Weekly Roundup: Dyscalculia


Mount Kilimanjaro. Source: Wikicommons.

Mount Kilimanjaro. Source: Wikicommons.

Having dyscalculia or dyslexia is challenging enough, but what about having both? Jack Harley-Walsh, 16, has both these learning disabilities but this didn´t stop him from climbing Mount Kilimanjaro when he was only ten or reaching educational heights now that he is a teenager.

Jack was rejected by thirty schools because of his special needs when he was younger, which makes this month´s news all the sweeter: the dyslexic/dyscalculic passed his GCSE exams and is now the subject of a documentary. For non-U.K. readers, these are the General Certificate of Secondary Education exams and are taken at age 16. Passing the exams is necessary for any student wanting to take the A-Level exams later. In Jack´s own words:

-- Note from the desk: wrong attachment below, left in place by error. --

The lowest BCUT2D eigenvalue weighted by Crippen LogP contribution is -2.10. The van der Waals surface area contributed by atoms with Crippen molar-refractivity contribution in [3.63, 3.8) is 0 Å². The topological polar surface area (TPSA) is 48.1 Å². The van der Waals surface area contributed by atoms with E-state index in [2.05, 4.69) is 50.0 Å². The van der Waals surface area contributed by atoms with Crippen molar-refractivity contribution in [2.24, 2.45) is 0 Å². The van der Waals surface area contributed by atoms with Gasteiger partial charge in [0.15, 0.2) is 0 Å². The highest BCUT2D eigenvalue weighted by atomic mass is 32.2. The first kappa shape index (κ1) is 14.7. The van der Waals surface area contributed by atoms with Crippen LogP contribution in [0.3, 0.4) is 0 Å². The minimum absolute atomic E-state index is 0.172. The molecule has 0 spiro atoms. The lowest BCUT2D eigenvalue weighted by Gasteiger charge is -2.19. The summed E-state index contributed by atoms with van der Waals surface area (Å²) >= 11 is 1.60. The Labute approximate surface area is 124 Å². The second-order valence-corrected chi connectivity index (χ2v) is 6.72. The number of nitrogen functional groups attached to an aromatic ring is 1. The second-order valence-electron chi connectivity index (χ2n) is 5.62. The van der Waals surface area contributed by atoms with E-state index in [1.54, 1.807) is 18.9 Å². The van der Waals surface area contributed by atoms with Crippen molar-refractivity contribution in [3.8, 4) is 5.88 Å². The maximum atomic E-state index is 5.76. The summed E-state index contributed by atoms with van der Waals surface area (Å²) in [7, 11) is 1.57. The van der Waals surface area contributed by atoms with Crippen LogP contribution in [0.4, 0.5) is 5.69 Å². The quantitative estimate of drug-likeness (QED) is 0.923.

I never thought I would be able to tell you that I am looking forward to going back to school and getting on with my A level studies. Read more.


School is back in session and if you´re looking for a few math apps that work for children with dyscalculia, check this list from dyscalculiaservices.com. We haven´t reviewed the apps ourselves but the site´s author, A.M. Schreuder, gives a description of each as well as listing at which grade levels the apps are aimed.

We´re fans of the resources over at Understood.org. If you´re wondering whether a student might be dyscalculic then have a look at their list of signs of dyscalculia. Each symptom is also broken down by location, so you will find useful information depending on whether you are observing the child at home or in the classroom.

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